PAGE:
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England v France 6 Nations: Why perennial bridesmaids England will finally make it to the altar

18 Mar | BY Betway | MIN READ TIME |
England v France 6 Nations: Why perennial bridesmaids England will finally make it to the altar

Super Saturday a real nailbiter with four teams still able to be crowned Six Nations champions.

WORLD Cup winner Mike Catt looked bewildered when I told him this week that he played in the last England team to win a Championship title on home soil.

“Really, did I?” said Catt, these days England’s skills coach. “That was when? 1996, wow, that is a long time ago.”

Nineteen years to be precise, since when England have won a World Cup and four Six Nations titles, but none of them at Twickenham. So Saturday is a special opportunity for Chris Robshaw’s team. One the captain insists they are ready for.

Well he would say that wouldn’t he. Anything else would be to admit defeat and professional sportsmen don’t make a habit of that. Particularly not the England skipper, six months out from a home World Cup.

England are odds-on favourites to lift the trophy on Saturday evening and it is certainly theirs to lose. Not only are they perched on top of the table, level with Ireland and Wales on six points but with a superior points difference.

They have home advantage for their final game, against France, whereas Ireland must hit the high road to play winless Scotland and Wales are marching on Rome to face Italy.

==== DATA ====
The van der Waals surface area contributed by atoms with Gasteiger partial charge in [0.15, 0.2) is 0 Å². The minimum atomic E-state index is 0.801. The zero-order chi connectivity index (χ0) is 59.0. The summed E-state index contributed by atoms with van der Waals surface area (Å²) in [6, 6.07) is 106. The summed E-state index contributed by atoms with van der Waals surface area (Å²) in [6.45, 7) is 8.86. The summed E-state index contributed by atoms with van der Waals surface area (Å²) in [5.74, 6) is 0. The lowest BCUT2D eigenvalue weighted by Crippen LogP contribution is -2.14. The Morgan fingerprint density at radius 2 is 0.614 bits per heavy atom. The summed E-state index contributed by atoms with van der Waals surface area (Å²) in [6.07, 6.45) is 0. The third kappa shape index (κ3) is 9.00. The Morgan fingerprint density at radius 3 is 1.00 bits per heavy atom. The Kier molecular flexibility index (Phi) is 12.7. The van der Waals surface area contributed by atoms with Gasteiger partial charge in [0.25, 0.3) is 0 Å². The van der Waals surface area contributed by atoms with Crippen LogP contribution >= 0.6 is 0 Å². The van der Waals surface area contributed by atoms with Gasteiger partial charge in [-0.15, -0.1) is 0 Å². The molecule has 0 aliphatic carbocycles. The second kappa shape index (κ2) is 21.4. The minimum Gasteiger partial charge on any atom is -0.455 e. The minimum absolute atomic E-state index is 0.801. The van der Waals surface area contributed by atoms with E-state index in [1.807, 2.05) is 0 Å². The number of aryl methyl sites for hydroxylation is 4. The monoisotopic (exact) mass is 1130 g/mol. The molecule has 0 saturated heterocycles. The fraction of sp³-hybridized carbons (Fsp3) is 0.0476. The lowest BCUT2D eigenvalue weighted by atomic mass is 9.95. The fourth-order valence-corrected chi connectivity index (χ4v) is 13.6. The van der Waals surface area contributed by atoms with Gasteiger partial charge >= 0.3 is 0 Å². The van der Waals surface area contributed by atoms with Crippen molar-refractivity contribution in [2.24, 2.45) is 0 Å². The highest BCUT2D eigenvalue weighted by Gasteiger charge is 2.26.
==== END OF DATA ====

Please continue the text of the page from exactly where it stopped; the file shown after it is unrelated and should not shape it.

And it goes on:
Added to that their game kicks off after both those matches have finished so they will know exactly what margin of victory is required for them to be crowned champions.

There is comfort too for England in the stats. Stuart Lancaster’s young side have scored more tries (11) in this tournament than Ireland (4) and Wales (5) combind.

And against France in the Six Nations they have won six of their last eight games, including the last four at Twickenham by points margins of eight, 24, eight and 10 respectively.

All of which guarantees precisely nothing. For all that they boast a 79 per cent win rate since Lancaster took charge, with 15 wins in 19 Championship games, they have yet to land the silverware.

Three years in a row they have finished runners-up, specialising in the sort of gallant failure Arsenal have turned into an art form in the Champions League.

So the pressure is on England and a points differential advantage of just four over Ireland and 25 over Wales is an insufficient buffer unless the Red Rose brigade turn up with their A game.

They will of course be heartened that Scotland beat Ireland (12-8) on their last meeting at Murrayfield two years ago – and a further cause for optimism is that the Scots need a victory to avoid the Wooden Spoon that their overall play scarcely merits.

They will also tell themselves that because Italy won away in Scotland, who had come so close to beating Wales at Murrayfield, there is no reason they can’t be competitive against Warren Gatland’s men.

My own thoughts are that Wales will put a big number on Italy and Ireland will beat the Scots by 6-10 points. That would leave England needing to not only beat France but to do so probably by a couplof scores.

That is not a given by any means. But this England group has served its apprenticeship in this championship. And providing they focus on the process rather than the outcome I take them to finally come out on top.